I have understanding in these areas but I am keeping it very simple here for general user. No need to get overly complicated. If Microsoft/Asobo want to explore this issue in detail they can.

There’s no changes to be considered because there’s no legitimate security concerns here.

The programs are signed by a third party for this exact situation, and even after the fact Windows will go through a verification that you actually want to run an unsigned program, which they aren’t.

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I’m starting to think this is a troll account,made less than 24 hours ago

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You are perfectly fine to believe this but I disagree. I think it’s important to have a reasonable discussion about add-on developer security. Security has changed since over the past decades that means flight simulator needs to change.

Guess you weren’t around pre 2020 when addons were all DLL and EXEs

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WASM is a machine-code targeted to run in a web environment. WASM currently supports HTTPS requests so WASM “code” can make external communications assuming they’re HTTPS.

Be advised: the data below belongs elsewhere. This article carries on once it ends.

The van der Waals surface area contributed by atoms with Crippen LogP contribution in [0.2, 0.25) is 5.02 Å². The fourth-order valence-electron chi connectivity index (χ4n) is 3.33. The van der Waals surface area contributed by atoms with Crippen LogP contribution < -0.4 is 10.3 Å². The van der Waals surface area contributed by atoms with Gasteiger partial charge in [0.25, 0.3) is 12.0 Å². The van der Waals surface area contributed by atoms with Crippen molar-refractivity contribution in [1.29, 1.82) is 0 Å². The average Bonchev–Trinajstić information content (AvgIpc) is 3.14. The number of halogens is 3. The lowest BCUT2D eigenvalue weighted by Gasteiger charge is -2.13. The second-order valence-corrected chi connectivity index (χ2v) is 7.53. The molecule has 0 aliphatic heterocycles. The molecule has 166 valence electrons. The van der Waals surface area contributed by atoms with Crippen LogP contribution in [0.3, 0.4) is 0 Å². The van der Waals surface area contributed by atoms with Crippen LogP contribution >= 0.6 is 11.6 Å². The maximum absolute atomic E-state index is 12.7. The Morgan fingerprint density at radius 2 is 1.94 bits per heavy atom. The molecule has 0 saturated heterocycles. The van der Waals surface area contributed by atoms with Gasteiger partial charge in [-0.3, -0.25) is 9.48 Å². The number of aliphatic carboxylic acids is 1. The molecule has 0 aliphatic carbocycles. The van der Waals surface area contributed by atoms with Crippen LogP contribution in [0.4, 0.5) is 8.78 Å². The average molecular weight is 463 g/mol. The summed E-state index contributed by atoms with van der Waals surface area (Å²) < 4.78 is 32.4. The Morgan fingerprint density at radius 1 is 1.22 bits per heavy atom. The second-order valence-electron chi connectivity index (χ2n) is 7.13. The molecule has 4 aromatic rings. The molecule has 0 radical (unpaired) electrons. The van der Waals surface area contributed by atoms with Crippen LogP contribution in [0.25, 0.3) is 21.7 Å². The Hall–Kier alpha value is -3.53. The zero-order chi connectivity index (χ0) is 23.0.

It is, by inherent nature since it runs as machine code that runs natively on hardware. One could argue it runs faster than the language that targeted it.

Only one airliner does this, Fenix. PMDG for example natively uses the NanoSVG graphics API for C++. FBW uses the MSFS Avionics framework which is Javascript.

This entirely depends on what graphical API you’re using, not a limitation of WASM.

Majority of devs do though. Maddog, for example, just uses an external app for load management because at the time WASM didn’t support HTTPs, however everything else resides in WASM.

That’s not really accurate; Wasm codegen requires holding more state in registers (such as the base address of linear memory), which increases register pressure and thus increases the number of variables spilled to stack, usually slowing performance. There’s also narrower SIMD (only 128 bits available) which may lead to lower-speed vectorized code.